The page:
This was exactly my argument with Adam Harris. And I even accused Harris of being biased against the BC squad so that he wouldn't write anything in their favour. This is what we have arrived at right now. Some journalists are so biased against the elite group that they are prepared to throw scientific and universally tested methodologies out of the window. Added to this is the fact that the district folks know this and are willing and prepared to fool reporters who they know will buy their story. We have an interesting parallel at the moment; tall stories from the police whenever they kill a criminal. And a group of media people who are prepared to report any twisted account of tainted eyewitnesses.

The Stabroek News is not the only media house that sends out its people to talk to observers of events. So many of us do it on a daily basis and you have to take a fine tooth comb with you. It is a jungle out there, and one has to be careful to distinguish the different types of animals.

Yours faithfully,
Frederick Kissoon

Editor's note
With reference to the credibility of witnesses, Stabroek News arrived on the scene on the first occasion not long after the shooting occurred. According to Mr Kissoon, therefore, one would have to believe that people who witnessed the incident from different vantage points came together soon afterwards to concoct a story which was broadly consistent in its details, specifically with a view to misleading the media. Such consistency about the specifics of a sequence of events in the immediate aftermath of those events, certainly would not have been possible without prior agreement.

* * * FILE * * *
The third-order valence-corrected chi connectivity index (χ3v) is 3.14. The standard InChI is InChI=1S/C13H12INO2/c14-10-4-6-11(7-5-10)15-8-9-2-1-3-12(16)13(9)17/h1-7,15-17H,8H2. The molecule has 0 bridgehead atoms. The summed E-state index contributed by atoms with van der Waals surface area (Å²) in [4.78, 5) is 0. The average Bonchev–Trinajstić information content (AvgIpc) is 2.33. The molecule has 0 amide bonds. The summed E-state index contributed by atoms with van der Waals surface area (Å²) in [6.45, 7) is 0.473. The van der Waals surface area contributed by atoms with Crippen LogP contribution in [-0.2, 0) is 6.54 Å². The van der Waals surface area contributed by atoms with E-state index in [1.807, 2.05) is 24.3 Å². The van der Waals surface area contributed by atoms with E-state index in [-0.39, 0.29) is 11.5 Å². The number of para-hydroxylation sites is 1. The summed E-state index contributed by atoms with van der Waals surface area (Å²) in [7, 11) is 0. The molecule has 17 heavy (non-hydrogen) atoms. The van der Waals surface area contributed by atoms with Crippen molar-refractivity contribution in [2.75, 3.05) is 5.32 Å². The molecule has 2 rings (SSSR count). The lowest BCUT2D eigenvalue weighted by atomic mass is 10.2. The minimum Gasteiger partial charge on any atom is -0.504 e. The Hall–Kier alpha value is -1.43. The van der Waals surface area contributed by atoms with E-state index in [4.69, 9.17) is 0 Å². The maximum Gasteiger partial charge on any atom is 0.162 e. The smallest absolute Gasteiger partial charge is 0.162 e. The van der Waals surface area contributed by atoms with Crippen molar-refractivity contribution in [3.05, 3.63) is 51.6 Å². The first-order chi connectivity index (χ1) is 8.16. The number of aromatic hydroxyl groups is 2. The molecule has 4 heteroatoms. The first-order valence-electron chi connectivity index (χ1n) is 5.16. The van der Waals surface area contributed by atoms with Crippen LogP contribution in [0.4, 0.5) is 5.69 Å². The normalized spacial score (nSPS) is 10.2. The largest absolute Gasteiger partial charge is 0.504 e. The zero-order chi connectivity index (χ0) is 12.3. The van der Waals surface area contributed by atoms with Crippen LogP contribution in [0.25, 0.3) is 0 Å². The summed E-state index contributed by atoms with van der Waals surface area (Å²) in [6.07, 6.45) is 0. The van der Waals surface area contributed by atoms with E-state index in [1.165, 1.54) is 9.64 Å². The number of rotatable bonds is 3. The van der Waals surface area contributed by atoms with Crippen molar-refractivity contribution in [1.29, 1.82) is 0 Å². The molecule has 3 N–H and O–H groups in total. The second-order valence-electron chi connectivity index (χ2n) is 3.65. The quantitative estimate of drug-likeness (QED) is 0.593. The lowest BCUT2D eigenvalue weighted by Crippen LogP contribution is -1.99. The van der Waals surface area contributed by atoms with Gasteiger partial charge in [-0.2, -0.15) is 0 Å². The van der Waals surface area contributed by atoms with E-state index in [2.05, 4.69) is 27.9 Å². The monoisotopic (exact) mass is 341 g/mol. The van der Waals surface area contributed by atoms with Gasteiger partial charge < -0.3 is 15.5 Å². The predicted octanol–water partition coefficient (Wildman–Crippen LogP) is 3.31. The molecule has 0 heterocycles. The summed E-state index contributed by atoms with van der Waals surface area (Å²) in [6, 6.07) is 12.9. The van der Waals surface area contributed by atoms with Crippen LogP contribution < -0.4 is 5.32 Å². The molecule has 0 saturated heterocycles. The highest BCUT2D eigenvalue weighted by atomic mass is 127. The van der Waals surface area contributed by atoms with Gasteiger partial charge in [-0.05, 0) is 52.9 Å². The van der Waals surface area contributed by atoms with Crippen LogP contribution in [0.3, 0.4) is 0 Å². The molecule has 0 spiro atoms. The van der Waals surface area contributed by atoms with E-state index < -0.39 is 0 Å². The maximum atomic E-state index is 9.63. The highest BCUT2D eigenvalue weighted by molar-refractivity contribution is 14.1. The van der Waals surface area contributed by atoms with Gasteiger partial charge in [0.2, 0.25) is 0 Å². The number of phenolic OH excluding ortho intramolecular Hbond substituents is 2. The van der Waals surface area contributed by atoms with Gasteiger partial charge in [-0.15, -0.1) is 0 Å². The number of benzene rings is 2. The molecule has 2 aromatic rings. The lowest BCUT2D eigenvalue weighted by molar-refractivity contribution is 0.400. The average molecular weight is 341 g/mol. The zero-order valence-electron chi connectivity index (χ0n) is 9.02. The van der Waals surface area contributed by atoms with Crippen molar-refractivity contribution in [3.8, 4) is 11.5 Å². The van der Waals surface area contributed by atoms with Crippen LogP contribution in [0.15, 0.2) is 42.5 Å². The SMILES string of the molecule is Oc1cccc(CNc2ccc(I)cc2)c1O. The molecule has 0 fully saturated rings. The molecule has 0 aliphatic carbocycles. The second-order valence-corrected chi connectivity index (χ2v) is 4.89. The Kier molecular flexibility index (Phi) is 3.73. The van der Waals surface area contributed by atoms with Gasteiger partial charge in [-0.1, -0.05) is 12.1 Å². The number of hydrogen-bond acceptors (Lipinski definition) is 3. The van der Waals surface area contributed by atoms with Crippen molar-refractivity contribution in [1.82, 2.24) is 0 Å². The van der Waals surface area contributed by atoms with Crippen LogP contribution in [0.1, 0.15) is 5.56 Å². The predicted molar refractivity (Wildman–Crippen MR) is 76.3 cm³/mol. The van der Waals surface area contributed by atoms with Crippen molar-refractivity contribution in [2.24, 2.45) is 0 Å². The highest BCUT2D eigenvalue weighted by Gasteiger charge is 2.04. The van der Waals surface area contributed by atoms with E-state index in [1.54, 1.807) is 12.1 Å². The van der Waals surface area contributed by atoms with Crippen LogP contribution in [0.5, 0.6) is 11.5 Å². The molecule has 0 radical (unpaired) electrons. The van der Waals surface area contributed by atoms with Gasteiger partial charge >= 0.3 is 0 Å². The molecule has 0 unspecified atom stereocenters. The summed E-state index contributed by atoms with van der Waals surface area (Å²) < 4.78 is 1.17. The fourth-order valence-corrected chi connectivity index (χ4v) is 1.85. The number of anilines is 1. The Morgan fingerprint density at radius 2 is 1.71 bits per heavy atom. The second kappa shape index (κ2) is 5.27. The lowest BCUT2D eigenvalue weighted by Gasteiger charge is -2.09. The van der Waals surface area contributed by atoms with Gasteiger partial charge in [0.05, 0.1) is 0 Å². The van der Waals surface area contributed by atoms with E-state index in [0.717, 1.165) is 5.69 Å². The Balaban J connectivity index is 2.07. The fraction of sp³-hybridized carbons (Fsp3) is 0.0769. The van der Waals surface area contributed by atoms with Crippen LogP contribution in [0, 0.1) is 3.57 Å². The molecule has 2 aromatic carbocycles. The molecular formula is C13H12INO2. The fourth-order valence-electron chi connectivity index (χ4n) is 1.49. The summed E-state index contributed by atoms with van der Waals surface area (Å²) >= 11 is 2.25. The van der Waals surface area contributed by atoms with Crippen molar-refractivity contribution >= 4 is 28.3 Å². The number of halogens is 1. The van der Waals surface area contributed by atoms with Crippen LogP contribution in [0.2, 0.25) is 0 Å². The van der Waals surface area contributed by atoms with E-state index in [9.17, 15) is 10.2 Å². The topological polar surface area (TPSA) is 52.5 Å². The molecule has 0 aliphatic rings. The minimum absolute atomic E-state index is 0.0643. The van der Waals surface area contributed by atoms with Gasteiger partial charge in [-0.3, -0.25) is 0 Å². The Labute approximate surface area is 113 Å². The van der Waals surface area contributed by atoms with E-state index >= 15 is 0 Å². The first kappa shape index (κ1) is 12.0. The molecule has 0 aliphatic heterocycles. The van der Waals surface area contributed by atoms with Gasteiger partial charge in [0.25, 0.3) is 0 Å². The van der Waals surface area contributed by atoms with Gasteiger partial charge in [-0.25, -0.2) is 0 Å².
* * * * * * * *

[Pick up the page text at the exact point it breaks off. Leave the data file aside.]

Furthermore, if they were going to plot to discredit the police, why should they all report that a bag which had been removed from the car and which had been opened by the police on the road, contained weapons? Why not say they saw no weapons? And why too, should they state that they witnessed a member of the force remove a gun from the man who was backed up against a stall? Why not just say that the man appeared to be unarmed?

In the first part of his letter, Mr Kissoon suggests that the Black Clothes police are popular. If that is so, then why should witnesses come together with such alacrity to fabricate detailed lies about them? However, when he comes to deal with the actual motives for such alleged fabrications, he posits that in some districts the police are resented. He cannot have it both ways.

Mr Kissoon says that this newspaper has not conducted any sociological surveys about the popularity of the Black Clothes police. True enough, but in Georgetown, at least, where this killing occurred, one would not have thought that was necessary. The Target Special Squad in particular has been associated with a series of killings about which questions have been raised, and one might have thought that that would be sufficient to give them an unsavoury reputation.

As far as the witnesses not running away is concerned, the shootings happened quickly, and the police themselves did not hang around afterwards. There were several people in the area at the time, and the police were obviously not concerned about them. In previous cases mostly no one but relatives of the dead have identified themselves as witnesses, even where the evidence is of a more circumstantial nature than in this instance. The Mandela avenue case is not an isolated one; it is part of a pattern of police killings which have come under question.